Shield and Crest

The shield contains the azure and gold colors traditionally associated with the Navy, while the cross refers to St. George. The trident symbolizes Naval power and Cape St. George's capability to fight above, on and below the sea. It is surmounted by three Indian arrows which recall the nickname "Little Beavers" by which DESRON 23 became known. These arrows symbolize the three Japanese ships sunk during the battle. Emblazoned with a torpedo, the weapon employed so effectively by the Little Beavers during the battle, and a Tomahawk cruise missile, the shield reflects the weapons of the past and present.

The crest's gold star, the modern symbol of command at sea, reflects the inspirational leadership and professionalism of the officers who commanded the Little Beavers at Cape St. George. A stylized black demi-array, which recalls the nighttime engagement and represents the capabilities of the AEGIS Weapons System, serves as the background for a dragon, symbolizing Japan and also recalling St. George. The crossed enlisted cutlass and officers sword signify the strength, readiness, and teamwork necessary to achieve victory, and the professionalism of today's Surface Warriors. They are intertwined in a ribbon in the colors of the Presidential Unit Citation awarded to Arleigh Burke's Little Beavers. Silver and gold symbolize integrity and excellence.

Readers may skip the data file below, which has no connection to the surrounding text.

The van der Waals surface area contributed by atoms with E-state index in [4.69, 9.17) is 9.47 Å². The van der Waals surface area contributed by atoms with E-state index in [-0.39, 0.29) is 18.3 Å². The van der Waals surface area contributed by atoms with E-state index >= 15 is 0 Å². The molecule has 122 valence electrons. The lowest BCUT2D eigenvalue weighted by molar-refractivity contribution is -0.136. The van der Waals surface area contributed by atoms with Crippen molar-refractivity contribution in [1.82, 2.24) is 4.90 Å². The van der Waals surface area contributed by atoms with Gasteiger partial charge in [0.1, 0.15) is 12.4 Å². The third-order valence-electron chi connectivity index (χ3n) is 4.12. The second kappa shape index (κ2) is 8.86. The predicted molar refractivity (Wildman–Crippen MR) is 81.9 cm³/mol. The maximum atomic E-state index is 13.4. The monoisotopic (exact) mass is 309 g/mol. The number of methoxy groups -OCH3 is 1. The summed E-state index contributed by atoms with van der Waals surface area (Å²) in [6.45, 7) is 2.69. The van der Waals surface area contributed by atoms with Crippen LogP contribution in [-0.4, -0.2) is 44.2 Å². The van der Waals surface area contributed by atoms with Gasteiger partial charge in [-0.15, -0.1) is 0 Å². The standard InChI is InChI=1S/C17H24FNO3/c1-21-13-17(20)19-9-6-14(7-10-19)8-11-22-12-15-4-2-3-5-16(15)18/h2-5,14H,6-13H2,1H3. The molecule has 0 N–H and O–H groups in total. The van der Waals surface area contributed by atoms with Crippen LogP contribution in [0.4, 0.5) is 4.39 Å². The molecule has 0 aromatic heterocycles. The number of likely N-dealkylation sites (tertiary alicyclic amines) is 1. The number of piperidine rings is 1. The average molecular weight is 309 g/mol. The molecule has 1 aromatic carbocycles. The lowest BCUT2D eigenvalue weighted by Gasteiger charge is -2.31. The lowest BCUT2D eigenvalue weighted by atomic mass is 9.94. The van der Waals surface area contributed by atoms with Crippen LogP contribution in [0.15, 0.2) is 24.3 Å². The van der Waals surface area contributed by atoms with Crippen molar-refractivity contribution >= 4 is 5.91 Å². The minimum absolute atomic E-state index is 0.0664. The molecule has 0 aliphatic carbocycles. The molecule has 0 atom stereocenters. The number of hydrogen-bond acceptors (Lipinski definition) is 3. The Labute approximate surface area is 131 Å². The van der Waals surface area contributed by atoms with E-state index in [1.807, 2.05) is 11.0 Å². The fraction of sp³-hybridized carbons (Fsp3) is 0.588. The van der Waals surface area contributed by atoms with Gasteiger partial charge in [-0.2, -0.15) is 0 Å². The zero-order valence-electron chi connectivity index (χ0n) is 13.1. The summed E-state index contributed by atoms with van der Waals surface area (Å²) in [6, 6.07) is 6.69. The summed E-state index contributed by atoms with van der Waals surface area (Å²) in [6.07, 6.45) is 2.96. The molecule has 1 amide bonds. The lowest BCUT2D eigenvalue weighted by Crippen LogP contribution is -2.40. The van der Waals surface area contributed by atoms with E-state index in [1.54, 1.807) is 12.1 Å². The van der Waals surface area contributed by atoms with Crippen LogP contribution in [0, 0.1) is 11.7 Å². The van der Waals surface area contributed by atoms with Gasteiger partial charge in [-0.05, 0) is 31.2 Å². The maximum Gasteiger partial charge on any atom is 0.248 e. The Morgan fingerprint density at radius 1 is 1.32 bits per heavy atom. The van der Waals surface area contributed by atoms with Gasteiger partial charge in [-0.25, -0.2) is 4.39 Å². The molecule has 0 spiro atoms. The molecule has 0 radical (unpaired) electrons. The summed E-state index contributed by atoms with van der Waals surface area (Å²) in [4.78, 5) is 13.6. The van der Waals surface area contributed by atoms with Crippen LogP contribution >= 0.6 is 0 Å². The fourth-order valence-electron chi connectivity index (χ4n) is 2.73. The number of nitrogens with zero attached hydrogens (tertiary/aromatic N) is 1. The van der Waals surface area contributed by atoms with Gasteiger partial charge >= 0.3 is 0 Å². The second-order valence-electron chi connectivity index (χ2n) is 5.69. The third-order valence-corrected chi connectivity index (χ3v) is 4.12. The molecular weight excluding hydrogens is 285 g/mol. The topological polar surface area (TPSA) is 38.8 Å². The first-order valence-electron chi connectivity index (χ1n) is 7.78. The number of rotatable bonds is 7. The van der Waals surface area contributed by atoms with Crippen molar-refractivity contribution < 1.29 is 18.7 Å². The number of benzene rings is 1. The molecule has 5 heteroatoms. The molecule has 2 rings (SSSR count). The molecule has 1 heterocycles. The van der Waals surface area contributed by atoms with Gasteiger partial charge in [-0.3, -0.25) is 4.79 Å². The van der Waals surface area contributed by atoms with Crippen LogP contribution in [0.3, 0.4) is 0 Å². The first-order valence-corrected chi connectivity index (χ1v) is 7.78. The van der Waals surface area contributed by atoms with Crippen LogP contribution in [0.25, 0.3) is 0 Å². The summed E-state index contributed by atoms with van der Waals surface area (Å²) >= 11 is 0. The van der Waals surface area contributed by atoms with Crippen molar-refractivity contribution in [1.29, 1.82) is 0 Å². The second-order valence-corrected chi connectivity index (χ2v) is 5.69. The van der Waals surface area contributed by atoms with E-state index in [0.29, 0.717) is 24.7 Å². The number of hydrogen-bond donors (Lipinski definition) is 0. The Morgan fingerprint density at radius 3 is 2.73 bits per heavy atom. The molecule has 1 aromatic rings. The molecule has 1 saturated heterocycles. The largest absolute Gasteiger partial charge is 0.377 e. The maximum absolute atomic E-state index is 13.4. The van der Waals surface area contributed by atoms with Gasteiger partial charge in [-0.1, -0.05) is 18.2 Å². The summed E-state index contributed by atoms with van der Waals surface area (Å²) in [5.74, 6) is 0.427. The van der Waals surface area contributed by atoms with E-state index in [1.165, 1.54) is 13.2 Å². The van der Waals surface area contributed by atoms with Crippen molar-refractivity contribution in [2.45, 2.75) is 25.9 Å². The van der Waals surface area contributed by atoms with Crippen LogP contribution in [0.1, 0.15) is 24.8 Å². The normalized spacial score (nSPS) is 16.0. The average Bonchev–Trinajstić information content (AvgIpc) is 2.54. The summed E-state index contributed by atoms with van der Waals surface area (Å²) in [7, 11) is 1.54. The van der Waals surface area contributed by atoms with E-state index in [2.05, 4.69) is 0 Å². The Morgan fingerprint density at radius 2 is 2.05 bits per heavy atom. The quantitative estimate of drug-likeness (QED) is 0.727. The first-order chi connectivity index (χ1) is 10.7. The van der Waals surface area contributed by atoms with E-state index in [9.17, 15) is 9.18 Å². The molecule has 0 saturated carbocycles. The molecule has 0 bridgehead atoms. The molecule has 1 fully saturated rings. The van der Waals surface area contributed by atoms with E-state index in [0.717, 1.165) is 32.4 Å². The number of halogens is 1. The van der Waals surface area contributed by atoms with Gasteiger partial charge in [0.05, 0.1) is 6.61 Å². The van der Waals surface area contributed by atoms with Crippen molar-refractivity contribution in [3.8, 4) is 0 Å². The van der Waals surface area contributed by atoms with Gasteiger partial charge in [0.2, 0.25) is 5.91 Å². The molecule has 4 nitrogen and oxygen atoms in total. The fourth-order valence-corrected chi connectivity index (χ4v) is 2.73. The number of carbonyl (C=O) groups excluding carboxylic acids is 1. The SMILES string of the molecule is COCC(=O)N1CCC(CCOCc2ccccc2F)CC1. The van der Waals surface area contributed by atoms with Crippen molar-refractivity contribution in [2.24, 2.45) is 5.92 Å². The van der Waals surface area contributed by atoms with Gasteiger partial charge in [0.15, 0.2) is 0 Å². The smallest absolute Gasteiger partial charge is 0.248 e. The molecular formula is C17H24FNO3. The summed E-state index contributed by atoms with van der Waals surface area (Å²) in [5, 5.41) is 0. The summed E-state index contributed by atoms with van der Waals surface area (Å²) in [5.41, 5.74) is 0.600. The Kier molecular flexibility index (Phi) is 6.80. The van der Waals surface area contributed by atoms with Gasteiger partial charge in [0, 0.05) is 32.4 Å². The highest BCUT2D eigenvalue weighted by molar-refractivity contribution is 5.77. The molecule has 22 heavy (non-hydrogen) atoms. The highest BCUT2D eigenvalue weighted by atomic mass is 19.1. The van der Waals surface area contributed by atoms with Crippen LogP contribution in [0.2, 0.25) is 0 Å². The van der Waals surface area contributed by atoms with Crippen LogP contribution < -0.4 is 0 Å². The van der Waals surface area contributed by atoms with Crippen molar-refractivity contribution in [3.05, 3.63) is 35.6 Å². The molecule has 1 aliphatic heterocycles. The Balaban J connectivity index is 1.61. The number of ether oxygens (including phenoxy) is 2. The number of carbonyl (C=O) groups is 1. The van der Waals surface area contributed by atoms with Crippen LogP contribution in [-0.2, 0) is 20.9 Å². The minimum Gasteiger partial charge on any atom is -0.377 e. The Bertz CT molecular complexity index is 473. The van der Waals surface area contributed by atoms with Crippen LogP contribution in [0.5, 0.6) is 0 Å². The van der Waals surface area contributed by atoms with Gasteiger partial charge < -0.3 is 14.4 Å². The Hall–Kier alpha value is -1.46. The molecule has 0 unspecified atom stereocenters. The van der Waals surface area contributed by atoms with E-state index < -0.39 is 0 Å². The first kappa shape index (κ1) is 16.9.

The ship's motto reflects the combat record of DESRON 23's Little Beavers while under the command of Arleigh Burke. With their victory at Cape St. George, the Little Beavers closed this chapter in their history "ALWAYS VICTORIOUS" and this legacy is being carried forward by the officers and men of the USS Cape St. George.